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Summer Splash | ART

Critic's Picks

May 19, 1996|Christopher Knight

Almost no one believes the mantra that "painting is dead" that has been uttered in some circles going on 25 years now--least of all painters, who keep on painting anyhow. One artist who has even incorporated the assertion into the many-layered subject matter of his work, finding new vigor for painting in the process, is Los Angeles-based Lari Pittman. His wildly inventive paintings will be the subject of a mid-career survey at the Los Angeles County Museum of Art starting June 23.

The Los Angeles County Museum of Art was the scene of a 1966 brouhaha in which a county supervisor tried unsuccessfully to censor an exhibition that included an assemblage sculpture of tawdry romance, Edward Kienholz's "Back Seat Dodge." Now, the automotive love pit will motor into the Museum of Contemporary Art, this time as one of the most revered icons in "Kienholz: A Retrospective," opening June 30, which surveys the socially moralizing art of the late sculptor.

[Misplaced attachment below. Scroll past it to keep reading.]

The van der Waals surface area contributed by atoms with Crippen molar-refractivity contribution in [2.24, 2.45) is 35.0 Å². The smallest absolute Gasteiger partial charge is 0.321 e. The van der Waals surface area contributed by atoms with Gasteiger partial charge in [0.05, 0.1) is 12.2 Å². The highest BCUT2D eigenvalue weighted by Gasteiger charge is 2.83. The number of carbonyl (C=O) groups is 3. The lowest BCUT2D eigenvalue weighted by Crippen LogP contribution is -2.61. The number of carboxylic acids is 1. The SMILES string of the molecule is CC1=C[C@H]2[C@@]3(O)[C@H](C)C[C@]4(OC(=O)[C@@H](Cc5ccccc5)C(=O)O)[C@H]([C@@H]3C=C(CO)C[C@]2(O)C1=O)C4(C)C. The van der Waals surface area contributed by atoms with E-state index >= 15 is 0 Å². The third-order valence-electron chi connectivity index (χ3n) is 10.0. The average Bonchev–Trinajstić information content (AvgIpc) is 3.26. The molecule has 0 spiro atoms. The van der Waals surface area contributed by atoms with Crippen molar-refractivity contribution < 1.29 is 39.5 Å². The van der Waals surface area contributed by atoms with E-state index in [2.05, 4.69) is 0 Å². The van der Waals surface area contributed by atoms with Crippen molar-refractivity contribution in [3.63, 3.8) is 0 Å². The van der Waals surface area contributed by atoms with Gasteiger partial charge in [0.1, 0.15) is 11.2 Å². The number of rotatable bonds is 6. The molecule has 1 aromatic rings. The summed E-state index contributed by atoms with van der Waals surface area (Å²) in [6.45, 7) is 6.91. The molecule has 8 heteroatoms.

Finally, the Laguna Art Museum has lately been the focus of an uproar over the recent sale of Paul Outerbridge photographs from its collection and a controversial plan to merge with the Newport Harbor Art Museum. However, the Laguna museum's "John McLaughlin: Western Modernism/Eastern Thought," opening July 20, should shift attention (at least temporarily) to the under-recognized geometric abstractions of the late painter, the first major Modernist artist to emerge in Los Angeles.

Joining Pittman and Kienholz, McLaughlin completes a summer trilogy of much-anticipated shows focused on Southern California artists.

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